GM to stop making cars in Australia
Automakers to close plants by 2017 due to high costs and strong currency
A cyclist rides past a General Motors (GM) Holden storage facility in Melbourne. Photo: Reuters
General Motors is to stop making cars in Australia by 2017 due to high costs and a cripplingly strong currency.
The decision by the world’s second-largest auto maker to close its Holden plants in South Australia and Victoria states is the latest blow to Australia’s manufacturing industry and the auto sector in particular.
“No matter which way we apply the numbers, our long term business case to make and assemble cars in this country is simply not viable,” general manager Mike Devereux told reporters at GM’s car plant in Adelaide.
The decision to halt domestic production of Holden cars, long a source of national pride, will pile more pressure on prime minister Tony Abbott’s conservative government, which is seeking to manage a slowdown in the $1.5 trillion economy as a decade-long mining investment boom slows.
GM chairman and chief executive Dan Akerson said the decision reflected a “perfect storm” of negative influences facing the Australian automotive industry including the sustained strength of the Australian dollar, high cost of production, and a small, fragmented and highly competitive domestic market.
In May, Ford said it would shut its two Australian auto plants in October 2016, blaming similar factors.
There have been widespread concerns that an exit by GM Holden would be followed by the sole remaining producer, Toyota, threatening around 150 parts and component suppliers directly employing more than 40,000 people.
“You need two manufacturers to get that critical mass,” said influential independent Senator Nick Xenophon. “You lose that critical mass, they fall like dominos.”
Australian Manufacturing Workers Union national vehicles division secretary Dave Smith said it was “almost certain” Toyota would follow suit and leave Australia.
Toyota said it would work with suppliers and the government to determine its next steps and whether it could continue operating in Australia, where it employs 4,000 people and produced almost 100,000 vehicles last year.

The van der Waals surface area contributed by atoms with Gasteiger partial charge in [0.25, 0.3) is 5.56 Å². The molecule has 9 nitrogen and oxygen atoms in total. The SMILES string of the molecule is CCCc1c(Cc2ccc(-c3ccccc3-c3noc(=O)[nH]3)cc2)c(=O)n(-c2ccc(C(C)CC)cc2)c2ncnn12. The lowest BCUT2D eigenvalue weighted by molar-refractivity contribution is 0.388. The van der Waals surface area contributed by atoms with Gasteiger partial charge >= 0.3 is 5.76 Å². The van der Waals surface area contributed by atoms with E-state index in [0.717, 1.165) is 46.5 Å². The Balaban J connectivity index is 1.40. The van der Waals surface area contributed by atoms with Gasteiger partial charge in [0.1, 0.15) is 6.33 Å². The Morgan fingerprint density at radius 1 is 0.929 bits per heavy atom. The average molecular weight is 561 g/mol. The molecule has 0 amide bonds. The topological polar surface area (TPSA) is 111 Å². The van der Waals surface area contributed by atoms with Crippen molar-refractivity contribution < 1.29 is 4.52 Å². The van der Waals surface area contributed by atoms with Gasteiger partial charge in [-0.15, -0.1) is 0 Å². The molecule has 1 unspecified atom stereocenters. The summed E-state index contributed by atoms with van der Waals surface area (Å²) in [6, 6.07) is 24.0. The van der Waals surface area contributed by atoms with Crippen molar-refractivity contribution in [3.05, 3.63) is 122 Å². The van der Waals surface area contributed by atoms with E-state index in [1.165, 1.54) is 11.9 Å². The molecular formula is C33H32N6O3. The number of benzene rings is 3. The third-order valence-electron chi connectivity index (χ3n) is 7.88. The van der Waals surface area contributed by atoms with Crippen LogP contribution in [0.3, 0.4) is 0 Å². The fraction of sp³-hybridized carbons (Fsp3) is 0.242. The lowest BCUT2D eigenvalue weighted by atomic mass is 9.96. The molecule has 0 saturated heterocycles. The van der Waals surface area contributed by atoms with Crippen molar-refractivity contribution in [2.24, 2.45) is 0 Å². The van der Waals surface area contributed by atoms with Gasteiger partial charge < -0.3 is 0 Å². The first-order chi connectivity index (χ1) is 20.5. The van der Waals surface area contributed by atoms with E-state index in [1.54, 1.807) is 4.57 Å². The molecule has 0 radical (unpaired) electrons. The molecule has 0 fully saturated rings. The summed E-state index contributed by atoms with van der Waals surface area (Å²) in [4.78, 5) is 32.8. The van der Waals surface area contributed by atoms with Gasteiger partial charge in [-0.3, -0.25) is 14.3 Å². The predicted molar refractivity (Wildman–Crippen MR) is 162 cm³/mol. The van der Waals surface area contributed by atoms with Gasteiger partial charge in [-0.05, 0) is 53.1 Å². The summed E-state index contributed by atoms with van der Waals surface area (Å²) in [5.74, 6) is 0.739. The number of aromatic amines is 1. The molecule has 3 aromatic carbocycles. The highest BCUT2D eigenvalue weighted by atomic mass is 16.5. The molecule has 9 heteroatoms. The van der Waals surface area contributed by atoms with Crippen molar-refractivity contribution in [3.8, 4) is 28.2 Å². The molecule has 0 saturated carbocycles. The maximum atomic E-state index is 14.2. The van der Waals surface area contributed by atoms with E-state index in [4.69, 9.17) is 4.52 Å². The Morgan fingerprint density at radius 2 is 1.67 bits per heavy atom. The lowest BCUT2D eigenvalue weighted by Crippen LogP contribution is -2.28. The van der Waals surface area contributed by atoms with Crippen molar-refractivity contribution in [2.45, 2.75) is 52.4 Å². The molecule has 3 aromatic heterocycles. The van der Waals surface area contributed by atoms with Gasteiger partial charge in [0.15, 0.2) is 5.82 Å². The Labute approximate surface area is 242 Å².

“This will place unprecedented pressure on the local supplier network and our ability to build cars in Australia,” Toyota Australia said in a statement.
The world’s largest automaker is currently negotiating changes to its workplace agreement as it seeks to improve productivity and cut costs. A worker vote is due on Friday.
“A no vote is going to send a very strong message to our parent company that we are not serious about transforming our business,” Beck Angel, spokeswoman for Toyota Australia, said before the GM announcement.
Deputy prime minister Warren Truss said it was important that Toyota was given “every opportunity to survive these difficult times”.
Australian manufacturing employs around 921,000 people, having declined by more than 10 percent in the past decade as the strong Australian dollar and high costs make imports more competitive.
“If the automotive sector leaves then that’s a sector of manufacturing in Australia that has been a source of innovation and skills that has spilled over to other forms of manufacturing in Australia,” said Stephen Clibborn, a lecturer in work and organisational studies at the University of Sydney Business School.